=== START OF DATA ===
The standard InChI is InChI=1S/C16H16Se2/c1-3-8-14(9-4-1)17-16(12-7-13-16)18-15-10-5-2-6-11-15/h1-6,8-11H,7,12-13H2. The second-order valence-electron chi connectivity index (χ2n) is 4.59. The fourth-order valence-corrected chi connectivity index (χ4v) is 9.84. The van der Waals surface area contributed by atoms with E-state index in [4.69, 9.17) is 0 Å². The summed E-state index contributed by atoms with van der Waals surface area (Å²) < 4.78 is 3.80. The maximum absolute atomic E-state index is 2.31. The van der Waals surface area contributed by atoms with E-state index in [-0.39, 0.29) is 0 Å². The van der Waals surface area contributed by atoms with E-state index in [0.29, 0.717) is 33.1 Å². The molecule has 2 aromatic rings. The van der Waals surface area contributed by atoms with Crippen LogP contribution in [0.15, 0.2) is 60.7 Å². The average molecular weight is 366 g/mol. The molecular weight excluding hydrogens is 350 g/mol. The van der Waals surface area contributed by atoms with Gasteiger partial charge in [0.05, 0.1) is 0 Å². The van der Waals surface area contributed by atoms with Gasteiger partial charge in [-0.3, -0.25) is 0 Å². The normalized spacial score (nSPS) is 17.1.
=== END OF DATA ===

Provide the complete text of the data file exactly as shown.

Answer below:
The standard InChI is InChI=1S/C16H16Se2/c1-3-8-14(9-4-1)17-16(12-7-13-16)18-15-10-5-2-6-11-15/h1-6,8-11H,7,12-13H2. The second-order valence-electron chi connectivity index (χ2n) is 4.59. The fourth-order valence-corrected chi connectivity index (χ4v) is 9.84. The van der Waals surface area contributed by atoms with E-state index in [4.69, 9.17) is 0 Å². The summed E-state index contributed by atoms with van der Waals surface area (Å²) < 4.78 is 3.80. The maximum absolute atomic E-state index is 2.31. The van der Waals surface area contributed by atoms with E-state index in [-0.39, 0.29) is 0 Å². The van der Waals surface area contributed by atoms with E-state index in [0.29, 0.717) is 33.1 Å². The molecule has 2 aromatic rings. The van der Waals surface area contributed by atoms with Crippen LogP contribution in [0.15, 0.2) is 60.7 Å². The average molecular weight is 366 g/mol. The molecular weight excluding hydrogens is 350 g/mol. The van der Waals surface area contributed by atoms with Gasteiger partial charge in [0.05, 0.1) is 0 Å². The van der Waals surface area contributed by atoms with Gasteiger partial charge in [-0.3, -0.25) is 0 Å². The normalized spacial score (nSPS) is 17.1.